Arizona Lemons

January and February are the months in Arizona is when citrus is ripe and plentiful. Neighbors trade bags of grapefruits for bags of lemons and oranges. Then, in March, as the fruit grows more scarce, the citrus trees start to blossom, preparing for next year’s yield, and the air outside is filled with the sweetest, most beautiful floral fragrance you can imagine for the whole month of March. It’s during this time that I try to partake in as much citrus as possible since its local and often organic, and I really love lemons.

As I entered Whole Foods one day in January, I came across the most beautiful locally grown Meyer lemons and pledged to buy as many of them as I could before they ran out for the season. Just look at them. Simply gorgeous. They’re large and juicy, and full of flavor. Lemons not only provide a good source of vitamin C, but are, of course, full of limonene.

Limonene is a terpene, common to lemons and other citrus fruits and the second most common terpene in nature. Thought to be a mood elevator able to help fight depression and anxiety, studies with citrus oils in mice and in clinical studies with patients suffering from depression suggest that limonene is a powerful anxiolytic agent. Some preliminary studies also suggest that limonene induces apoptosis of breast cancer cells and treats gastro-esophageal reflux.

So, what are some of the best ways to enjoy lemons?

Lemon water, hot or cold, might be one of my favorite things; since I don’t like the taste of plain water. I know, I know, you’re thinking water doesn’t have a taste, but to me it does. But add some fresh squeezed lemon juice and a slice from a beautiful lemon and, Voila, it’s a refreshing and healthy treat.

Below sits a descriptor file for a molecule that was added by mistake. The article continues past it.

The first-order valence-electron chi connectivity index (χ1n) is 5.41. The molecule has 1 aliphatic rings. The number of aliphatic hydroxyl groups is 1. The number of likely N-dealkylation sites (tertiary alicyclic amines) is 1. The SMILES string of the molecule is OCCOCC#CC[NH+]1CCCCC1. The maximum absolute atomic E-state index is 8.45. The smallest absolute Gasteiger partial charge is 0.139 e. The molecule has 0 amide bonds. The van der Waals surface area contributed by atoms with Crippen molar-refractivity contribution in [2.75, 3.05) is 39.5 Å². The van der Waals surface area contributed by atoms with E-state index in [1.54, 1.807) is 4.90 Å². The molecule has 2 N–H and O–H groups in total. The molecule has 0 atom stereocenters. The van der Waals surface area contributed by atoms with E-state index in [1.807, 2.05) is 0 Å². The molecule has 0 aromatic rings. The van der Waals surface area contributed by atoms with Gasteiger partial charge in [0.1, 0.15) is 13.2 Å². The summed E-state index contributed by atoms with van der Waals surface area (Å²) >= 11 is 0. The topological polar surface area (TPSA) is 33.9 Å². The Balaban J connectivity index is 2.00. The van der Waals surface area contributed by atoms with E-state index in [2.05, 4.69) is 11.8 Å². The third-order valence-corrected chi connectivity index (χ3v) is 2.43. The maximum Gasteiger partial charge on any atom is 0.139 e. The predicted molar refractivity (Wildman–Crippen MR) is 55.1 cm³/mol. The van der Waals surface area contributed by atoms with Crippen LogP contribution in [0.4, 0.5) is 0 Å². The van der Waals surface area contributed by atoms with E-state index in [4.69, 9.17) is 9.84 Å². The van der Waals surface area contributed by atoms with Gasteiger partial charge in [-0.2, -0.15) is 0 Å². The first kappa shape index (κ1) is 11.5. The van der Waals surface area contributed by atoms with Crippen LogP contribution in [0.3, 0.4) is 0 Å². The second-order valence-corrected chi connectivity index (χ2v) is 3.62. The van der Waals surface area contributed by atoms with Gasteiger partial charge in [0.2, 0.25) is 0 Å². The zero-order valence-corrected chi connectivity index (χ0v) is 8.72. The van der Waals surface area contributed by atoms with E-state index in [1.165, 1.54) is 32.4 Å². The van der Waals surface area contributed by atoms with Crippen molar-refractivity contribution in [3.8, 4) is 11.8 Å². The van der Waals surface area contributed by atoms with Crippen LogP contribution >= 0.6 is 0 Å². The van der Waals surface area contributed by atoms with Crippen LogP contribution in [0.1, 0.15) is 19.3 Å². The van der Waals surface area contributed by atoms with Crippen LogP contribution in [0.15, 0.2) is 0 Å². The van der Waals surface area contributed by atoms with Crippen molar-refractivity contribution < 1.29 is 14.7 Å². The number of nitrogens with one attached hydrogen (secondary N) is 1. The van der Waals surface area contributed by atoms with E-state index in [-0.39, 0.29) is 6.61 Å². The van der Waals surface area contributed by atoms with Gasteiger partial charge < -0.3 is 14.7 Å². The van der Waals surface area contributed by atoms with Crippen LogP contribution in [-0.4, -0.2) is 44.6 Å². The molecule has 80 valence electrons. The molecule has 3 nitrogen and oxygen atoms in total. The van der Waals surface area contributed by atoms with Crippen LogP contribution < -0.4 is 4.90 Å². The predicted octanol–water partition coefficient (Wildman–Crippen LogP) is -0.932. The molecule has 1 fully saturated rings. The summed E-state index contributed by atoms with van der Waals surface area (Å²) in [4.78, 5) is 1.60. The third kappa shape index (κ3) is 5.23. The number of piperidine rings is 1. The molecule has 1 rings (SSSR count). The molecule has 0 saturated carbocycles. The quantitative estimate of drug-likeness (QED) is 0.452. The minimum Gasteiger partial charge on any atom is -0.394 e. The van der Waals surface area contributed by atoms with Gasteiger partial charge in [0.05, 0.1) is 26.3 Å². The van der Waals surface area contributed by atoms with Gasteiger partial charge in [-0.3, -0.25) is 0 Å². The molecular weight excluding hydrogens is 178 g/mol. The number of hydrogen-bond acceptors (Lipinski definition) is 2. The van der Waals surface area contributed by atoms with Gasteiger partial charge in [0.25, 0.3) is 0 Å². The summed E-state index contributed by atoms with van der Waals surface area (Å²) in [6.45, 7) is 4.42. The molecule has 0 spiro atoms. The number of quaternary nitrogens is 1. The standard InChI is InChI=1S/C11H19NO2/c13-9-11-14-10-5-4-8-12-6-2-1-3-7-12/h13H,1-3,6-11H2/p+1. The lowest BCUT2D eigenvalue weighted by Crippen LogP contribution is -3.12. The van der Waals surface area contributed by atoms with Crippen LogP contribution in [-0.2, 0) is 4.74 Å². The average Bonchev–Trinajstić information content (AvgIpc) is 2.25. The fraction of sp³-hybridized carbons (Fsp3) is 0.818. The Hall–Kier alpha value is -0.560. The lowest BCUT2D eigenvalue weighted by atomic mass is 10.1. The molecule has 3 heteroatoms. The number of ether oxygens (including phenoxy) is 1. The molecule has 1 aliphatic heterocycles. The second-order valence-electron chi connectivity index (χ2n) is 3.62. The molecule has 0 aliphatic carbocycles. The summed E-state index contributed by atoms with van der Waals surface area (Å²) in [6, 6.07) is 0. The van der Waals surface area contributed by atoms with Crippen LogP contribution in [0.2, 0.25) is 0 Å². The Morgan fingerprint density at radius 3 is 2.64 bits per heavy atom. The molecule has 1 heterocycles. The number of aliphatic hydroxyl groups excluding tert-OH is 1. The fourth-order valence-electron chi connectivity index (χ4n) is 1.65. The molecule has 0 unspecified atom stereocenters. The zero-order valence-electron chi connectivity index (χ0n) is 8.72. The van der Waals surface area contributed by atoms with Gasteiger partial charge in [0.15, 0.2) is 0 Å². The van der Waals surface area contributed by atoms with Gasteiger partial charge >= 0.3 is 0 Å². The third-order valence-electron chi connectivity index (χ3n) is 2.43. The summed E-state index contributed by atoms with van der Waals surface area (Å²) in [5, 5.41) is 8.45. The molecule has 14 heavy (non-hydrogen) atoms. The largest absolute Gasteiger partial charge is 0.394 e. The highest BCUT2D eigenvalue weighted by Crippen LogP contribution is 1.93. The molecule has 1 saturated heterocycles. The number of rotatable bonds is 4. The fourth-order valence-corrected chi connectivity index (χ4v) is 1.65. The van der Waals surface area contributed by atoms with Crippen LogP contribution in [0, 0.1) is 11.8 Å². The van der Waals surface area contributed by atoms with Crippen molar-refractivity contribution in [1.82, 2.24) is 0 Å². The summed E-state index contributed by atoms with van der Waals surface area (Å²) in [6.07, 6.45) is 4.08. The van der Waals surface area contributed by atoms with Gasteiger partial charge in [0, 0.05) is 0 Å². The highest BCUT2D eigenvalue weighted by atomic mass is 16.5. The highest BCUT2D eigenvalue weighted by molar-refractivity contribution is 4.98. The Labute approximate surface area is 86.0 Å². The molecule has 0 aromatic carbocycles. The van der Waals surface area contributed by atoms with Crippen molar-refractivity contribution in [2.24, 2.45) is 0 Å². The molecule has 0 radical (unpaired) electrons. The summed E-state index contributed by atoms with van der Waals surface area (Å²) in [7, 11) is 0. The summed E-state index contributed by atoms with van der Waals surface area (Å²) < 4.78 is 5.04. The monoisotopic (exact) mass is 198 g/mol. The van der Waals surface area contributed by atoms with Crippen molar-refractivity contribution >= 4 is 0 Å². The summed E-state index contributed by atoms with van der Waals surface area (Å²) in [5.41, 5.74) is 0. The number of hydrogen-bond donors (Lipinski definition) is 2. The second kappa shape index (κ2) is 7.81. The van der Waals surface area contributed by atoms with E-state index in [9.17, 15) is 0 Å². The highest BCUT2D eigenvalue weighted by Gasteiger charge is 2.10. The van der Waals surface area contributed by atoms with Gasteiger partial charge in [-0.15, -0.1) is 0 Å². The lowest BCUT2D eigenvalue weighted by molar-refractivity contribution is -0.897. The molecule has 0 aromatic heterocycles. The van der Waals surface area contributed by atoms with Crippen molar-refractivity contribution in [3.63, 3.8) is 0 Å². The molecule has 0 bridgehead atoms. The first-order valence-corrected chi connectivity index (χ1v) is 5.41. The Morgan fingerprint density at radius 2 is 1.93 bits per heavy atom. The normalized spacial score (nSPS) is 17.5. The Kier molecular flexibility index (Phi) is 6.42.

There’s a limit on how much caffeine I can have in a day before my heart starts racing out of control. So, on cold mornings when I’ve reached my limit of coffee, I sometimes heat up a mug of water and mix in a squeeze from a fresh lemon wedge. Add a few drops of local orange blossom honey and enjoy this warmed concoction simply for pleasure or perhaps to soothe a dry or sore throat.

In the summer, when it’s a ridiculous 110 degrees in Phoenix and you sweat just walking to your car, a large iced cold glass of lemon water cools me down and keeps me hydrated. Keep in mind, I really like sour foods, but I realize many people do not. No problem. Oranges, grapefruits, and limes are all good options. If you really want to be diligent, squeeze the juice when lemons are plentiful, pour it into an ice cube tray and put it in the freezer for small portions you can add to any drink for the rest of the year.

Cooking with lemons is another great way to enjoy their sweet and sour nature. Here are some of my favorite simple ways to cook with lemons. Ina Garten’s Lemon Vinagrette has four ingredients and is simply delicious. I like to add a teaspoon of dijon mustard to this recipe to pump up the flavor.

When roasting a chicken, place a few lemon wedges inside the chicken and a few lemons slices on top of the chicken while it bakes for additional flavor.

Another Ina favorite includes these Tuscan roasted potatoes and lemon. The lemon really enhances and brightens the blend of garlic, rosemary, potatoes, and olive oil in this recipe.


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